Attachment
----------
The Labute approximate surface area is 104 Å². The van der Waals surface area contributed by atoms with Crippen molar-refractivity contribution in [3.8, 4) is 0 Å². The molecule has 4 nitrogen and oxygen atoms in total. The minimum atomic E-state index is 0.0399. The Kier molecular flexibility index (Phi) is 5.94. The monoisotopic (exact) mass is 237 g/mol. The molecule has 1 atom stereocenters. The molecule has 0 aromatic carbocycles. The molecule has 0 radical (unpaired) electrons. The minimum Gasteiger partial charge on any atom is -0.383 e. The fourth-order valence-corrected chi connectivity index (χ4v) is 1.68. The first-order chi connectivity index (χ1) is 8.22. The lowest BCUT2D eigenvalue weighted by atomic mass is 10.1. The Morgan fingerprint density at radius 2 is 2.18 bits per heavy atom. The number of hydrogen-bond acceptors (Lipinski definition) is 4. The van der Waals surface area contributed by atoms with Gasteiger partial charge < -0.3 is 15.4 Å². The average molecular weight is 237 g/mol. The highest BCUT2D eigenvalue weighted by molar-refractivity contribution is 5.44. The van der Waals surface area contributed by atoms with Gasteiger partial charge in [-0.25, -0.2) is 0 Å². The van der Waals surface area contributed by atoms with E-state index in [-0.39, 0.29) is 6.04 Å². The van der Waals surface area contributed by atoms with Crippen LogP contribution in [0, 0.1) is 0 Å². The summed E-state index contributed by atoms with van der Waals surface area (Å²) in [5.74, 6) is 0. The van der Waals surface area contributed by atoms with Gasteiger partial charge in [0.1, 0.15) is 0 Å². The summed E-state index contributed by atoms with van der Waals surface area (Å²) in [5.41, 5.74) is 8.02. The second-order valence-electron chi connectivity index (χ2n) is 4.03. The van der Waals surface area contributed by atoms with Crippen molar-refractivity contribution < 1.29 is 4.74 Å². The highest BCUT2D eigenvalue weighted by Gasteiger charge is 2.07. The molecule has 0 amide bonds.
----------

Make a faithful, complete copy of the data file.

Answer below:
The Labute approximate surface area is 104 Å². The van der Waals surface area contributed by atoms with Crippen molar-refractivity contribution in [3.8, 4) is 0 Å². The molecule has 4 nitrogen and oxygen atoms in total. The minimum atomic E-state index is 0.0399. The Kier molecular flexibility index (Phi) is 5.94. The monoisotopic (exact) mass is 237 g/mol. The molecule has 1 atom stereocenters. The molecule has 0 aromatic carbocycles. The molecule has 0 radical (unpaired) electrons. The minimum Gasteiger partial charge on any atom is -0.383 e. The fourth-order valence-corrected chi connectivity index (χ4v) is 1.68. The first-order chi connectivity index (χ1) is 8.22. The lowest BCUT2D eigenvalue weighted by atomic mass is 10.1. The Morgan fingerprint density at radius 2 is 2.18 bits per heavy atom. The number of hydrogen-bond acceptors (Lipinski definition) is 4. The van der Waals surface area contributed by atoms with Gasteiger partial charge < -0.3 is 15.4 Å². The average molecular weight is 237 g/mol. The highest BCUT2D eigenvalue weighted by molar-refractivity contribution is 5.44. The van der Waals surface area contributed by atoms with Gasteiger partial charge in [-0.25, -0.2) is 0 Å². The van der Waals surface area contributed by atoms with E-state index in [-0.39, 0.29) is 6.04 Å². The van der Waals surface area contributed by atoms with Crippen LogP contribution in [0, 0.1) is 0 Å². The summed E-state index contributed by atoms with van der Waals surface area (Å²) in [5.74, 6) is 0. The van der Waals surface area contributed by atoms with Gasteiger partial charge in [0.1, 0.15) is 0 Å². The summed E-state index contributed by atoms with van der Waals surface area (Å²) in [5.41, 5.74) is 8.02. The second-order valence-electron chi connectivity index (χ2n) is 4.03. The van der Waals surface area contributed by atoms with Crippen molar-refractivity contribution < 1.29 is 4.74 Å². The highest BCUT2D eigenvalue weighted by Gasteiger charge is 2.07. The molecule has 0 amide bonds.